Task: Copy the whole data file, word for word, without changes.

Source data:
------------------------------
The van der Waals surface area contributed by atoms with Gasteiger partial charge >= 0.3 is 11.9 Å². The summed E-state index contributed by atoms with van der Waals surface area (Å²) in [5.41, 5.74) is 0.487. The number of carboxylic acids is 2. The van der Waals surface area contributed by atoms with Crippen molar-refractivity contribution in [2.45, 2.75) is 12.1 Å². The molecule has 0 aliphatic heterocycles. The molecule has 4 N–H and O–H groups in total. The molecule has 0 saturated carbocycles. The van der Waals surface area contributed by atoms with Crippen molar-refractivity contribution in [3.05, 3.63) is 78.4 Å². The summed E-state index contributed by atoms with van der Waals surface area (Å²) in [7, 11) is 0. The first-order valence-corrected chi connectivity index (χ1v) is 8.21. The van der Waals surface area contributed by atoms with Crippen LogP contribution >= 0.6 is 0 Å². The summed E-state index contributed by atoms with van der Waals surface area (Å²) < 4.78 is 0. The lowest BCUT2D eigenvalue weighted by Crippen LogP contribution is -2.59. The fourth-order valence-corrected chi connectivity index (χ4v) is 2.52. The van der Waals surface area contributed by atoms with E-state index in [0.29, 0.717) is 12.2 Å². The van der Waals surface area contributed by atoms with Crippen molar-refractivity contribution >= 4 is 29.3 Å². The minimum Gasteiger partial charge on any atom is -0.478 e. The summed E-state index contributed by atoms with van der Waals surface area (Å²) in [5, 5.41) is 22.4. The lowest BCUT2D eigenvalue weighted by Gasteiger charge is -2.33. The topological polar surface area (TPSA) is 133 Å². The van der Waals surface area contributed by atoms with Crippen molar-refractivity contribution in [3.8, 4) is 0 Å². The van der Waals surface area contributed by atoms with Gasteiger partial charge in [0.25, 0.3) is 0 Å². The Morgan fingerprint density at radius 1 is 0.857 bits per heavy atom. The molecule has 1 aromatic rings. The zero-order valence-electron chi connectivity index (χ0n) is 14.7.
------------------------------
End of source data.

The van der Waals surface area contributed by atoms with Gasteiger partial charge >= 0.3 is 11.9 Å². The summed E-state index contributed by atoms with van der Waals surface area (Å²) in [5.41, 5.74) is 0.487. The number of carboxylic acids is 2. The van der Waals surface area contributed by atoms with Crippen molar-refractivity contribution in [2.45, 2.75) is 12.1 Å². The molecule has 0 aliphatic heterocycles. The molecule has 4 N–H and O–H groups in total. The molecule has 0 saturated carbocycles. The van der Waals surface area contributed by atoms with Crippen molar-refractivity contribution in [3.05, 3.63) is 78.4 Å². The summed E-state index contributed by atoms with van der Waals surface area (Å²) in [7, 11) is 0. The first-order valence-corrected chi connectivity index (χ1v) is 8.21. The van der Waals surface area contributed by atoms with Crippen LogP contribution >= 0.6 is 0 Å². The summed E-state index contributed by atoms with van der Waals surface area (Å²) < 4.78 is 0. The lowest BCUT2D eigenvalue weighted by Crippen LogP contribution is -2.59. The fourth-order valence-corrected chi connectivity index (χ4v) is 2.52. The van der Waals surface area contributed by atoms with E-state index in [0.29, 0.717) is 12.2 Å². The van der Waals surface area contributed by atoms with Crippen molar-refractivity contribution >= 4 is 29.3 Å². The minimum Gasteiger partial charge on any atom is -0.478 e. The summed E-state index contributed by atoms with van der Waals surface area (Å²) in [5, 5.41) is 22.4. The lowest BCUT2D eigenvalue weighted by Gasteiger charge is -2.33. The topological polar surface area (TPSA) is 133 Å². The van der Waals surface area contributed by atoms with Crippen molar-refractivity contribution in [3.8, 4) is 0 Å². The van der Waals surface area contributed by atoms with Gasteiger partial charge in [0.25, 0.3) is 0 Å². The Morgan fingerprint density at radius 1 is 0.857 bits per heavy atom. The molecule has 1 aromatic rings. The zero-order valence-electron chi connectivity index (χ0n) is 14.7.